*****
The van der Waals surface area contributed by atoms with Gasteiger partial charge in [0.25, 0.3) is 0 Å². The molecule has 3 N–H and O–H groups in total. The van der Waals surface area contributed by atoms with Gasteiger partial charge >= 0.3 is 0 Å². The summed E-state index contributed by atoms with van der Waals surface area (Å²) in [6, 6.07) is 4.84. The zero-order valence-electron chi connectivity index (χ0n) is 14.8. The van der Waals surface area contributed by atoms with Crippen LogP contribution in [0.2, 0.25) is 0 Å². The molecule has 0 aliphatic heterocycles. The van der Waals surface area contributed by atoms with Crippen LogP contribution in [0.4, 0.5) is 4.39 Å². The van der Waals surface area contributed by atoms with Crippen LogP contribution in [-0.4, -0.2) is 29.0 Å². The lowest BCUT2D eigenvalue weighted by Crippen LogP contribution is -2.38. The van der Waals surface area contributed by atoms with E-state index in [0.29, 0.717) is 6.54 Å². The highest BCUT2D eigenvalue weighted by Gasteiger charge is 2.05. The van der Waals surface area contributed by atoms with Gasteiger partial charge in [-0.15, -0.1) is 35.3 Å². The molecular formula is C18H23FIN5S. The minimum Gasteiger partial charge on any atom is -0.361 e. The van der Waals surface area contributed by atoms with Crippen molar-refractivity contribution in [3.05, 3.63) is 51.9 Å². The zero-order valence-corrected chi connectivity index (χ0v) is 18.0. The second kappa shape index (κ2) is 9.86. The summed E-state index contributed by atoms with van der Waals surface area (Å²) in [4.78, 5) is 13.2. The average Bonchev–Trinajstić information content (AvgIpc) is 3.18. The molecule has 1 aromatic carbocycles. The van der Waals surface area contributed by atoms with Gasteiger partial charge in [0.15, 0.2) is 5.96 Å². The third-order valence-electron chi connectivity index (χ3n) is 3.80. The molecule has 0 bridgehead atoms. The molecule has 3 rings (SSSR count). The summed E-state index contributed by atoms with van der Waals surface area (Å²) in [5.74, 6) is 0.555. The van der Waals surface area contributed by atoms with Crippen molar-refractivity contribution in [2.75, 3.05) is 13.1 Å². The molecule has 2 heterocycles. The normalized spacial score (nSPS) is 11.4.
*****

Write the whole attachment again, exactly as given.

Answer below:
The van der Waals surface area contributed by atoms with Gasteiger partial charge in [0.25, 0.3) is 0 Å². The molecule has 3 N–H and O–H groups in total. The van der Waals surface area contributed by atoms with Gasteiger partial charge >= 0.3 is 0 Å². The summed E-state index contributed by atoms with van der Waals surface area (Å²) in [6, 6.07) is 4.84. The zero-order valence-electron chi connectivity index (χ0n) is 14.8. The van der Waals surface area contributed by atoms with Crippen LogP contribution in [0.2, 0.25) is 0 Å². The molecule has 0 aliphatic heterocycles. The van der Waals surface area contributed by atoms with Crippen LogP contribution in [0.4, 0.5) is 4.39 Å². The van der Waals surface area contributed by atoms with Crippen LogP contribution in [-0.4, -0.2) is 29.0 Å². The lowest BCUT2D eigenvalue weighted by Crippen LogP contribution is -2.38. The van der Waals surface area contributed by atoms with E-state index in [0.29, 0.717) is 6.54 Å². The highest BCUT2D eigenvalue weighted by Gasteiger charge is 2.05. The van der Waals surface area contributed by atoms with Gasteiger partial charge in [-0.15, -0.1) is 35.3 Å². The molecular formula is C18H23FIN5S. The minimum Gasteiger partial charge on any atom is -0.361 e. The van der Waals surface area contributed by atoms with Crippen molar-refractivity contribution in [3.05, 3.63) is 51.9 Å². The zero-order valence-corrected chi connectivity index (χ0v) is 18.0. The second kappa shape index (κ2) is 9.86. The summed E-state index contributed by atoms with van der Waals surface area (Å²) in [4.78, 5) is 13.2. The average Bonchev–Trinajstić information content (AvgIpc) is 3.18. The molecule has 1 aromatic carbocycles. The van der Waals surface area contributed by atoms with Gasteiger partial charge in [0.15, 0.2) is 5.96 Å². The third-order valence-electron chi connectivity index (χ3n) is 3.80. The molecule has 0 bridgehead atoms. The molecule has 3 rings (SSSR count). The summed E-state index contributed by atoms with van der Waals surface area (Å²) in [5.74, 6) is 0.555. The van der Waals surface area contributed by atoms with Crippen molar-refractivity contribution in [2.75, 3.05) is 13.1 Å². The molecule has 2 heterocycles. The normalized spacial score (nSPS) is 11.4.